Pakistan sets up military base in troubled Swat Valley

ISLAMABAD (AFP) - Pakistan's Prime Minister Nawaz Sharif on Wednesday announced the setting up of a permanent military base in the troubled Swat Valley where Taliban insurgents shot schoolgirl Malala Yousafzai in the head.

The scenic northwestern district slipped out of government control after Taliban fighters led by cleric Maulana Fazlullah, now chief of Tehreek-e-Taleban Pakistan (TTP), took control of the area in 2007 and waged a brutal campaign of beheadings, violence and multiple attacks on girls' schools.

By July 2009 the army declared the region back under their control, saying the rebels had all been killed, captured or fled, but more than 20,000 troops remained in Swat and adjacent districts.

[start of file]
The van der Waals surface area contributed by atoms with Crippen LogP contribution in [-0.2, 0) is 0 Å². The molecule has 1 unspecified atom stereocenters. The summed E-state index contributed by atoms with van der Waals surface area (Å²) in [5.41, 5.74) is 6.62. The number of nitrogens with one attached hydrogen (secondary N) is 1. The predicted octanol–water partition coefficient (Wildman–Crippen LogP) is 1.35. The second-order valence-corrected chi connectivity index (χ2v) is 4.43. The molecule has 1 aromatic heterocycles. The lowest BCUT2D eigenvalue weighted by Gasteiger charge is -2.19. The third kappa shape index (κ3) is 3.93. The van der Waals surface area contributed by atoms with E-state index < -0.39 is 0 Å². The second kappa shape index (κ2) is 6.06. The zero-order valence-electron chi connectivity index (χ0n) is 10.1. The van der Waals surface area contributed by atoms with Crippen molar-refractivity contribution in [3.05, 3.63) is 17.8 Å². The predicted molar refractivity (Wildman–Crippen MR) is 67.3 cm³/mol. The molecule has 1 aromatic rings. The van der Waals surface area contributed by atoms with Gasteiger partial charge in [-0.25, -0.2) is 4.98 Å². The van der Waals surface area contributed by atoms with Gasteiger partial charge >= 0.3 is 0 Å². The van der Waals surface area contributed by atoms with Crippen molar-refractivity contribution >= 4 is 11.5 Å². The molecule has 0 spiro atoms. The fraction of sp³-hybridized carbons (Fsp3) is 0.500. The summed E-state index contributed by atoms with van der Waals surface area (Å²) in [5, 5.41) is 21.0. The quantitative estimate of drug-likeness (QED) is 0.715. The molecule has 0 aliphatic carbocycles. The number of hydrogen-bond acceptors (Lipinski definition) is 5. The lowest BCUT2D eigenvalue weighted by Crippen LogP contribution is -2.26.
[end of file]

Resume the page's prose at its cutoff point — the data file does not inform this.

"Prime Minister Nawaz Sharif has in principle approved and announced a brigade level cantonment for Swat and (adjacent) Malakand areas," his office said in a statement, adding that the approval came during his visit to Swat.

"The prime minister lauded the role played by the army in bringing peace and stability to the area." Political Analyst Hasan Askari said the army's permanent presence will help prevent the return of Taliban insurgents to the area.

"It is because of the internal security situation and the threat of the return of militancy that the army is making a permanent presence in Swat," he told AFP. "Had the army not been there, Taliban would have been in power in Swat."

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